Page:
Trade In Services Agreement (Tisa) Wto

Posted by Admin on Oct 12, 2021 in Uncategorized |

Service providers may face barriers to trade abroad when faced with opaque licensing or authorization systems. The Annex to the national rules aims to promote clear and effective disciplines in national regulation in order to ensure the predictability and transparency of the authorisation or authorisation procedure. As part of this Annex, Canada is working to put in place an innovative provision to ensure that measures relating to licensing and qualification requirements and procedures do not promote discrimination on the basis of sex. Will TISA infringe On Canada`s right to regulate the provision of services within the country? TISA does not affect the right to regulation in the public interest, whether at the federal, provincial/territorial or local level. As in all of Canada`s existing free trade agreements, including the TISA, Canada reserves the right to maintain and adopt measures that promote or protect social values and the public interest. 34 There are also counter-examples such as Article 103 OF THE NAFTA: `In the event of an opposition between this agreement and . other agreements shall have the priority of this Agreement to the extent of incoherentness, unless otherwise provided for in this Agreement. It should be acknowledged, however, that the NAFTA negotiations were concluded well before the conclusion of the Uruguay Round; NAFTA was signed on December 17, 1992. Finally, this trade agreement can also have a considerable impact on non-TiSA countries. First, there is a risk of creating an exclusive tiSA bloc that results in losses in trade in services – and related jobs and export revenues – for non-TiSA countries, especially for the BRICS, which have large emerging service industries. Second, it is expected that non-TiSA countries may ultimately be de facto bound by TiSA rules, when they have not been allowed to contribute to their creation, both by the fact that they are taken up as expected standards in international trade and by the possibility of duplicating the terms of trade agreements that are bound by non-TiSA countries.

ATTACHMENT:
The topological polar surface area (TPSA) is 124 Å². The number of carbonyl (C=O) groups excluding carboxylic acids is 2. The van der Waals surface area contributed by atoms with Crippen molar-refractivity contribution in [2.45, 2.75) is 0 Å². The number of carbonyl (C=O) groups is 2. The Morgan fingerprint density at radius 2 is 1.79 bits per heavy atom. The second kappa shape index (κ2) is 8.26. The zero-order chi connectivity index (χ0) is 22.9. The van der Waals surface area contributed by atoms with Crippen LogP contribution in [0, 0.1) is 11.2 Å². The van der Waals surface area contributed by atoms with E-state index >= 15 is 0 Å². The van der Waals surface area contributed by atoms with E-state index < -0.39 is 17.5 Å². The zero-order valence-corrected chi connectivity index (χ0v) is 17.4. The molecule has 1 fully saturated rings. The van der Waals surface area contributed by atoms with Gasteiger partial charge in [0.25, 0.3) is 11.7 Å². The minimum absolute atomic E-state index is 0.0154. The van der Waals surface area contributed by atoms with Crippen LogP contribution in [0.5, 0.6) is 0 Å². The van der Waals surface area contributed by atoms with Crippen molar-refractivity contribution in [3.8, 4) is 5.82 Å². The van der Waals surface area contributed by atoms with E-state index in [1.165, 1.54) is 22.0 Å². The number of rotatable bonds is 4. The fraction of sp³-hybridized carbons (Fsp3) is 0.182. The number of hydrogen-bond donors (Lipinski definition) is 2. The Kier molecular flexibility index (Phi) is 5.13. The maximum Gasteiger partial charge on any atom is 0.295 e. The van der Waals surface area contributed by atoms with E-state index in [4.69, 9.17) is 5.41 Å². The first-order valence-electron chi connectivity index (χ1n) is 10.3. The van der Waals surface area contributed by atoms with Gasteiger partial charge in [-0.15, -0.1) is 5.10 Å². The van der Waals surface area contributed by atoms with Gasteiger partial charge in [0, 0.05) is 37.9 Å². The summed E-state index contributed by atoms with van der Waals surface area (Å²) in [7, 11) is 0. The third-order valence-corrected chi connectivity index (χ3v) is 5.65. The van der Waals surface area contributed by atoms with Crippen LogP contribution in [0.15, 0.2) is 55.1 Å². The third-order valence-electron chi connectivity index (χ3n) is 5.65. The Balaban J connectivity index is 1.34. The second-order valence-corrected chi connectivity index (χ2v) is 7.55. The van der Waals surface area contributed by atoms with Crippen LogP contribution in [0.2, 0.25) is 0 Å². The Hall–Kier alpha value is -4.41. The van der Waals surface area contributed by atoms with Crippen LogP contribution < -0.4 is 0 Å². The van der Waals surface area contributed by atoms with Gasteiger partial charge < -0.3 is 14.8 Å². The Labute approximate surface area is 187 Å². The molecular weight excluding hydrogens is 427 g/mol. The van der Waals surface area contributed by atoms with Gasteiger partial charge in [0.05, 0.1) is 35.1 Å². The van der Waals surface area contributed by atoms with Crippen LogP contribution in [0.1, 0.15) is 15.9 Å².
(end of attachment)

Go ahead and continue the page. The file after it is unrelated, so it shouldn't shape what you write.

Some TiSA participants, including the EU, have already made it clear that they hope that the agreement will one day become part of WTO rules and that it will effectively bind most countries in the world to conditions that do not correspond to their choice Discussions officially began in March 2013, with participants agreeing on a fundamental text in September 2013. By the end of 2013, most participants had indicated which of their service contracts they wished to open and to what extent. The TiSA text unambiguously calls for global companies to have full “market access” and for rules that may limit their participation in the provision of services to be swept aside. Article I-3 provides that governments shall not limit the size of an enterprise`s role in a given market or the nature of the legal person it may occupy. This means, for example, that countries cannot insist that schools or hospitals be run only by non-profit organisations. The EU has been particularly interested in achieving this level of liberalisation and presented a paper in 2012 calling for countries` market access obligations “to cover essentially all sectors and modes of transport” and “if there are performance requirements in practice and/or legislation, they should be removed”. In an effort to connect with Canadian citizens and interest groups across the country on Canada`s approach to trade policy, the Canadian government regularly consults with a wide range of stakeholders during active trade negotiations. . .


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